East of Somewhere

Casula Powerhouse Arts Centre, Sydney 10 March  29 April

Joanne Saad's photographs might seem an unusual point to begin in discussing an exhibition of contemporary Arabic/Australian art. Images of blond-haired, blue-eyed surfers and car enthusiasts gathering at South Beach in Wollongong, these photographs seem as remote from our idea of the Arabic/Australian experience as can be imagined. But in documenting a self-created and self-defining culture – that of the group that gathers at South Beach – what Saad has done is adroitly comment on the construction of cultures. Less documentary photography, less an interrogation and more an infiltration – Saad has slipped into this South Beach group, itself a marginalised group in Australian society, and through her photography has created a cultural identify and defined its visual coding – the car, the girl, the beach.

Ideas about identity and cultural re/construction inform East of Somewhere. The idea that an identity can be fixed or impenetrable is discarded in favour of a fluid, non-essentialist experience. The curator, Ihab Shalbak, has brought together sixteen artists of Arabic descent (about half are first generation Arabic/Australian, the other second or third generation) who share a commonality in their exploration of the space/s that could be defined as Arabic/Australian. The diversity of the works on display testifies to the diversity of possible positions within this space.

Construction occurs quite literally in the installation work by Fassih Keiso, Curtain for my Window. Having selected images of body parts he disguises them and ornaments them so that they can be reproduced as fabric, furniture, even book covers. These designs ornament the space of a room containing a single bed, large window and study table. The reworked body parts create a certain enveloping pattern and rhythm that refers to traditional Arabic calligraphic art as well as enveloping the viewer. The physical space is both inhabited by the body as well as the body being absorbed into the physical space. In this way design and the architectural act as signifiers for the experience of the individual as being located in a space and defining a space through their presence.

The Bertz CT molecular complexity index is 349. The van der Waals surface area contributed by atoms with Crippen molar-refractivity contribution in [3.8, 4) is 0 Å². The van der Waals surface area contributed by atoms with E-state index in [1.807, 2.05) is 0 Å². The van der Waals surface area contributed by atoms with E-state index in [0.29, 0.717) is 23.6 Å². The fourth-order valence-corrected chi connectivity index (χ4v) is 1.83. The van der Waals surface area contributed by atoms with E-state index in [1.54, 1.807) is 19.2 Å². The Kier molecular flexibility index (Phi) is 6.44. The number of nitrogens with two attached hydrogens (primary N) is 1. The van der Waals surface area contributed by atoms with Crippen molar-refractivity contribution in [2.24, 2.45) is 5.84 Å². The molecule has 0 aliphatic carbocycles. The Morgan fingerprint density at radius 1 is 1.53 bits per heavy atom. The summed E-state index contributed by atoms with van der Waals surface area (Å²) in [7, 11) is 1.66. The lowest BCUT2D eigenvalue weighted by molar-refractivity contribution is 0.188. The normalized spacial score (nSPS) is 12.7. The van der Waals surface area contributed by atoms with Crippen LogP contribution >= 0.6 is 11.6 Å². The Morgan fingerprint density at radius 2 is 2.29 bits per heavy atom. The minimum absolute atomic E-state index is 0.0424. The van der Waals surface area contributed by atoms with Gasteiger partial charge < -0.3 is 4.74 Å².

The traditions of patterning and calligraphy are reflected and reworked in the paintings of Foad Hommadi and the prints of Fatima Killeen. Killeen's print Made Here, Born There speaks directly to the migrant experience reflecting a sense of dislocation. They also act as gifts inscribed to an Australian culture – a new way of messaging and rendering the world. Likewise the paintings of saints and flowers done in a traditional iconographic style by Samih Louka are like gentle offerings to a new home. The work of these three artists is simultaneously transgressive and accepting.

The use of the traditions of text and writing as a way of reasserting a place and identity is also explored in Stephen Copland's painting suite Julia's Diary. Using the diary of his grandmother he explores the migrant experience through reconstructing the texts and reworking, erasing and recreating a heritage. The heavily worked images of flags, tourist scenes and texts speak powerfully of the need to retain the experiences of the past even while they are shifting and changing through the experience of dislocation.

Construction can occur as a consequence of deconstruction or even just plain destruction. Cherine Fahd's photographs The Stone Throwers place the image of young, male Palestinians throwing stones in defiance and despair in a contemporary Australian context. Her Arabic/Australian skater boys in their protective gear holding stones and staring directly into the lens have a bravado that is also full of pathos. The young Palestinian men are maybe not so far from the stone throwers in the Western suburbs who battle their own sense of dislocation –sometimes bridging cultural gaps may only be a stone's throw away.

East of Somewhere navigates a path between some of the possibilities of the Arabic/Australian experience. In refusing to settle on a particular code or motif, the exhibition as a whole makes clear that identity can move and shift, can be dislocated and reconstructed. From the marginalised experience of the migrant can come a narrative that both acts as de/centering as well as adding richness to and subtly subverting the dominant culture. Douha Baroudi's photographic work perhaps best captures this idea – three Arabic/Australian women meet for morning tea, a traditional way of socialising for Lebanese Australians and a way to overcome isolation. The photo's title – Australian Landscape.

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